Not too many people have the chance to know what it's like to see a film festival from two sides - both as critic and filmmaker. One exception is Montreal's Denis Côté who has made four films in the past four years. But for a half-dozen years before that, he was one of Montreal's more contentious critics working for Ici Weekly.
Now, he says, "I never go to movies I don't want to see any more ... That was after five or six years of seeing five movies a week, whatever they were."
He hasn't looked back. His current film, Carcasses, combines a documentary about a man who lives among his field full of car wrecks with a fable about four young people with Down syndrome. Though he's held in high-esteem in France, some reviewers have given him as good as he gave. One of those was documentary filmmaker, Pierre Falardeau, writing last June in Côté's old publication, who enthusiastically trashed the film. The column was entitled "Vengeance."
"Of course I don't like it," Cote says. But I know the game. Most filmmakers hate critics. I don't. I understand the job." Staff
One of the strongest on-screen performances at this year's TIFF comes from Amanda Seyfried playing the titular character in Atom Egoyan's Chloe. Interviewed at the Hotel Intercontinental just a few hours before Chloe had its gala premiere at Roy Thomson Hall, the 23-year-old actress confessed she wasn't nervous about its bow, in part because "it's some quality work from Atom once again ... He's way original," and in part because her biggest jitters came early on, preparing for the role and during the film's actual production in Toronto in February-March this year.
"I was scared out of my mind to do it," she said. Indeed, Chloe ain't no Mamma Mia! Seyfried plays a high-priced escort who thinks she's in control of whatever situation she's in, but finds herself ambushed by her own intense feelings for Catherine Stewart (Julianne Moore), a Yorkville gynecologist who's hired Chloe to test the loyalty of her husband of 25 years (Liam Neeson).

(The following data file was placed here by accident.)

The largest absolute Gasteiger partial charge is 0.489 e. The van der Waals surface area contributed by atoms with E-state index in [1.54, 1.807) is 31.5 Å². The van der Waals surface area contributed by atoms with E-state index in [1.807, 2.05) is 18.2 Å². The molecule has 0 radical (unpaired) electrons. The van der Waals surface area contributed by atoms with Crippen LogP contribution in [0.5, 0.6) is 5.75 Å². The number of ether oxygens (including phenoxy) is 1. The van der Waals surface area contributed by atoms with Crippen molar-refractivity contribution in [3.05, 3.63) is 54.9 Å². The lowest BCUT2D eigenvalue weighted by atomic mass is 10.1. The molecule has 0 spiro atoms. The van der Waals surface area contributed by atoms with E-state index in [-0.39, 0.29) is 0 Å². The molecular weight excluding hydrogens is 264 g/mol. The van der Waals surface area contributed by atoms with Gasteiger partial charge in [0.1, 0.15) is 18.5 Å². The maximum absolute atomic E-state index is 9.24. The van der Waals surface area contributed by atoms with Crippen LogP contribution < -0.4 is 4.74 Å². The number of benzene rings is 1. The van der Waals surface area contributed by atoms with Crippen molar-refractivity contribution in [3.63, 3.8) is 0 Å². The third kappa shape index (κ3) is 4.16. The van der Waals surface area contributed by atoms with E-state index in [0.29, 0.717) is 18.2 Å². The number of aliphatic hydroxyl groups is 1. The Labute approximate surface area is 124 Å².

And because she's an escort, there's sex. And because there's sex, there's nudity. Seyfried said having to take off her clothes "was a bit of an issue" going into her audition last year. But talking with her handlers, "we felt it was something we could talk about if I got the job."
Luckily, Egoyan himself "is uncomfortable ... with nudity," Seyfried said with a smile, so when it came time, for instance, to shoot a lesbian love scene with Moore the director's relative unease "somehow made it more comfortable for me." " Staff
Bill Murray was conspicuously absent from a Sunday press conference for Get Low, the feature-film directorial debut of cinematographer and Oscar-winning short film director Aaron Schneider, which also stars Robert Duvall, Sissy Spacek and Lucas Black.
Murray is well known for keeping his own schedule, and even the film's publicists admitted to having no idea whether he would turn up. "Where is he right now?" a reporter asked. "Golfing?" Spacek replied.
This and several other accounts of Murray's roguish lifestyle provided lighter moments amid a press conference that offered one memento mori after another. The film, spun out from real events, chronicles the attempts by Felix Bush (Duvall), a recluse in 1930s Tennessee, to stage a well-attended funeral party during which he will give the defining speech of his life.
"It's pretty terrific. ... The guy sets up and goes to his own funeral, to get things off his chest, to clear his conscience, to make himself right with his maker before he really dies. I think it's a great idea," Duvall said. "I personally thought it was odd," Spacek chimed in a moment later. "Myself, I want to be cremated and I'm going to get things straight before I die."